"Truly, you are a God who hides himself." said Isaiah (45:15)
Why?! If there is a God, why does He not make Himself more obvious? Think how much simpler it would all be if there was a yes/no answer that was universally evident.
Dallas Willard posits that the hiddenness of God allows people to define themselves:
I quite like this answer. But I suspect it is more palatable 'from the inside'...that is, it makes a lot of sense to someone who feels they already know something of a God who fits this description, but it doesn't necessary persuade someone who has had no such experience.And why would God hide himself? Because God loves us, he wants to be known to us. That is the way of love. But because we, in our rebellion against him, are hardened in our insistence on having our own "kingdom," he must hide from us to allow us to hide from him and to pretend we, individually and corporately, are in charge of our life. He is such a great and magnificent being that, if he did not hide from us, we could not hide from him. He allows us the pretense of being our own god because that is what we want, what we choose. Pushed to the limit, this choice results in the terrible evils of which we have proven capable. (From 'The Craftiness of Christ', Dallas Willard)
Belief in God may not be provable, but that doesn't mean that it is not evidence based. In particular, the Christian faith makes remarkable truth claims which, whilst not scientifically testable, can nevertheless be evaluated by scrutiny and rational investigation. The person, teaching, life, death and resurrection of Jesus is recorded in history and those accounts can be examined and assessed for veracity and integrity. The Bible as a whole weaves a remarkable narrative*, written over the course of (up to) 1,500 years by as many as 40 different authors, of God's interaction with and plans for humanity, which (to many readers) resonates with insight and timeless relevance. And the transformed lives and testimonies of those individuals who claim to have experienced a personal relationship with God can also be considered as evidence to be weighed up in the search for truth.**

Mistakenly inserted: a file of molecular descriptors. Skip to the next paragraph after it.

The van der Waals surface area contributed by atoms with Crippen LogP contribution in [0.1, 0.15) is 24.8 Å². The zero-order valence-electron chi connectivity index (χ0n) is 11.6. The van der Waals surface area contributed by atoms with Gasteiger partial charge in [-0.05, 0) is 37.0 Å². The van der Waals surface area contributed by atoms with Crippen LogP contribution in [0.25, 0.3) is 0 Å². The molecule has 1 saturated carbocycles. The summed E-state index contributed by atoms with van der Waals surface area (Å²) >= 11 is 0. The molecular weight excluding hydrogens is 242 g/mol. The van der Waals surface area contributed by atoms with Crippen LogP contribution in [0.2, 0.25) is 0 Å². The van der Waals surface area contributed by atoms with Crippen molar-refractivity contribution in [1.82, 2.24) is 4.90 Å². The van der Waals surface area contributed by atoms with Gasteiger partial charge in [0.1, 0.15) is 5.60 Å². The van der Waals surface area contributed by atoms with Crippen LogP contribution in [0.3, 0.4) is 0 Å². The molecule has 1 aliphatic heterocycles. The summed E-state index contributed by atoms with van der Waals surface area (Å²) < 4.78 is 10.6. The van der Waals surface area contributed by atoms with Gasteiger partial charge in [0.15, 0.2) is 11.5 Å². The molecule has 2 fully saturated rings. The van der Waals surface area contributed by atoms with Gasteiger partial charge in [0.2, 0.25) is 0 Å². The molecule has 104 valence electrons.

I'm not presenting this as a 'done-and-dusted' argument for belief in God...more of the beginnings of a counter-example to the claim that we've 'nothing to go on'; God is 'hidden'...but not invisible to those who dare to seek Him with an open heart and mind...
And so to one of my favourite bits in the New Testament, which has Paul talking to a bunch of Greek scholar-types (the Areopagus, apparently, was some sort of aristocratic council):
So Paul, standing in the midst of the Areopagus, said: “Men of Athens, I perceive that in every way you are very religious. For as I passed along and observed the objects of your worship, I found also an altar with this inscription, ‘To the unknown god.’ What therefore you worship as unknown, this I proclaim to you. The God who made the world and everything in it, being Lord of heaven and earth, does not live in temples made by man, nor is he served by human hands, as though he needed anything, since he himself gives to all mankind life and breath and everything. And he made from one man every nation of mankind to live on all the face of the earth, having determined allotted periods and the boundaries of their dwelling place, that they should seek God, and perhaps feel their way toward him and find him. Yet he is actually not far from each one of us, for
“‘In him we live and move and have our being’;
as even some of your own poets have said,
“‘For we are indeed his offspring.’
* That's not to say that it's all narration in style -- I find it fascinating that it's made up of so many different types of literature: history, poetry, law, prophecy, parable, correspondence...
** If you don't think you know anyone whose life bears possible evidence of God's grace at work, ask me about the last 10 years or so in particular of mine :-)